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atm711

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Everything posted by atm711

  1. There are two ballerinas who come to mind as glamorpusses--both on-stage and off-stage---Danilova and Toumanova--but I would never call them "stork-like creations".
  2. I chose Karsavina---one has only to look at those gorgeous photos of her in 'Carnaval', 'Giselle', or 'Petrouchka' to realize what you have missed. As to a non-option, I'd like to see Spessivtzeva.
  3. In commenting on the ballet, Beaumont said it was: "an ambitious attempt to revive the famous PDD from La Sylphide as it was danced by Taglioni....." In the 1945 Ballet Theatre revival, Lichine omitted the Sylphide and created a classical PDD for Alonso (according to Chujoy).
  4. I am all for changing the costumes and updating the look. I can't imagine seeing 'Concerto Barocco' in the original Eugene Berman designs. Fortunately, I never saw this production , but I believe they were short blue tutus. I did, however, see it in black leotards--correct me if I'm wrong, but I believe this is the first time Balanchine used the black/white look (a look I still prefer). So many of Balanchine ballets have benefited from costume changes, particularly '4 Temperaments'. The Seligman costumes were truly a disaster. And then there is 'Serenade'--a ballet that has many different costumes. The real poetry of the ballet finally came through with the current costuming. Anthony Dowell has some interesting thoughts on this subject in todays NYTimes. I am sure it is on one of the links.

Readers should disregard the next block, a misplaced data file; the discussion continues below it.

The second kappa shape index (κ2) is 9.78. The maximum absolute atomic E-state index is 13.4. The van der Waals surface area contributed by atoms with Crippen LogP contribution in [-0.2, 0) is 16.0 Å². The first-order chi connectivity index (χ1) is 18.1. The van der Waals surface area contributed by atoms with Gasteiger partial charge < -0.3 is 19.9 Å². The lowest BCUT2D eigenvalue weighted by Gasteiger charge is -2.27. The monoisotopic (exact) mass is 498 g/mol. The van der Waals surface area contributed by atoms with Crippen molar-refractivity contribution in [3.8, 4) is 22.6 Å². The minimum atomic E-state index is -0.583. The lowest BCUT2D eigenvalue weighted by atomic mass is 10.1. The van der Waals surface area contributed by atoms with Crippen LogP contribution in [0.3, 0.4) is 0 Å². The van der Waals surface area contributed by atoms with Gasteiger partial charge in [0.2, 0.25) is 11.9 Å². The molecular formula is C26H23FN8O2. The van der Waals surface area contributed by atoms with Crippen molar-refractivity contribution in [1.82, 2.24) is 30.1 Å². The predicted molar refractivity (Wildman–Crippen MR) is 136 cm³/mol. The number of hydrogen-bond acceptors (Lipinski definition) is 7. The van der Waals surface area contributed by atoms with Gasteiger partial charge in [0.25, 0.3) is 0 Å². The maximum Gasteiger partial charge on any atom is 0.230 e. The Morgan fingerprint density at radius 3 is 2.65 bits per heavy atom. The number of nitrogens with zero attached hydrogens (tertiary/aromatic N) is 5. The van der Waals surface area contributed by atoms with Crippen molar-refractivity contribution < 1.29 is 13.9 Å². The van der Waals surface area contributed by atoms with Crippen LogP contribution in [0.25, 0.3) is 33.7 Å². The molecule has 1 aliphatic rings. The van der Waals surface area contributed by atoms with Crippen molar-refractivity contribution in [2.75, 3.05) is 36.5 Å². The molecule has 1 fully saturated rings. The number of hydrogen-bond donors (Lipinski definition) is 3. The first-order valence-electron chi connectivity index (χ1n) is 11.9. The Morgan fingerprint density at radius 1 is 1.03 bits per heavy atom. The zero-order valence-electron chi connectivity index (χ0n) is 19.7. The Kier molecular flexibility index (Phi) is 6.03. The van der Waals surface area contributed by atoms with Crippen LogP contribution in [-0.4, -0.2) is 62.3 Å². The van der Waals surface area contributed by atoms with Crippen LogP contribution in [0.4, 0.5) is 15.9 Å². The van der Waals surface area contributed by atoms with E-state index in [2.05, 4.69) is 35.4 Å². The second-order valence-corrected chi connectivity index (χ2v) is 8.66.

5. I have seen many dancers past their prime---Danilova, Markova, Dolin, Ulanova--and I am grateful for these memories. But, if I had seen them in their glory days I don't know if I would be so accomodating. Having seen Nureyev and Alonso in their prime, I felt they should have stopped performing. Since Alonso is at the top of my list for favorite Giselles, I cannot watch the cuban videos of her performances--but, I am sure others who only know of her through videos can detect some of what made her great. When Danilova was performing she had a lot of trouble with supported adagios. When her extended arm held on to her partner's hand, the whole arm wavered like a flag in a breeze. Also, Markova's technique was rather blurry. I had seen her many times as Taglioni (In Pas de Quatre), but it wasn't until I saw the youthful Alonso dance the same role, when I thought "So, that's what the choreography is". I say this, not to denigrade these fine artists, but making a case for their decision to have stuck around. I was enthralled by them.
  6. I have seen many dancers past their prime---Danilova, Markova, Dolin, Ulanova--and I am grateful for these memories. But, if I had seen them in their glory days I don't know if I would be so accomodating. Having seen Nureyev and Alonso in their prime, I felt they should have stopped performing. Since Alonso is at the top of my list for favorite Giselles, I cannot watch the cuban videos of her performances--but, I am sure others who only know of her through videos can detect some of what made her great. When Danilova was performing she had a lot of trouble with supported adagios. When her extended arm held on to her partner's hand, the whole arm wavered like a flag in a breeze. Also, Markova's technique was rather blurry. I had seen her many times as Taglioni (In Pas de Quatre), but it wasn't until I saw the youthful Alonso dance the same role, when I thought "So, that's what the choreography is". I say this, not to denigrade these fine artists, but making a case for their decision to have stuck around. I was enthralled by them.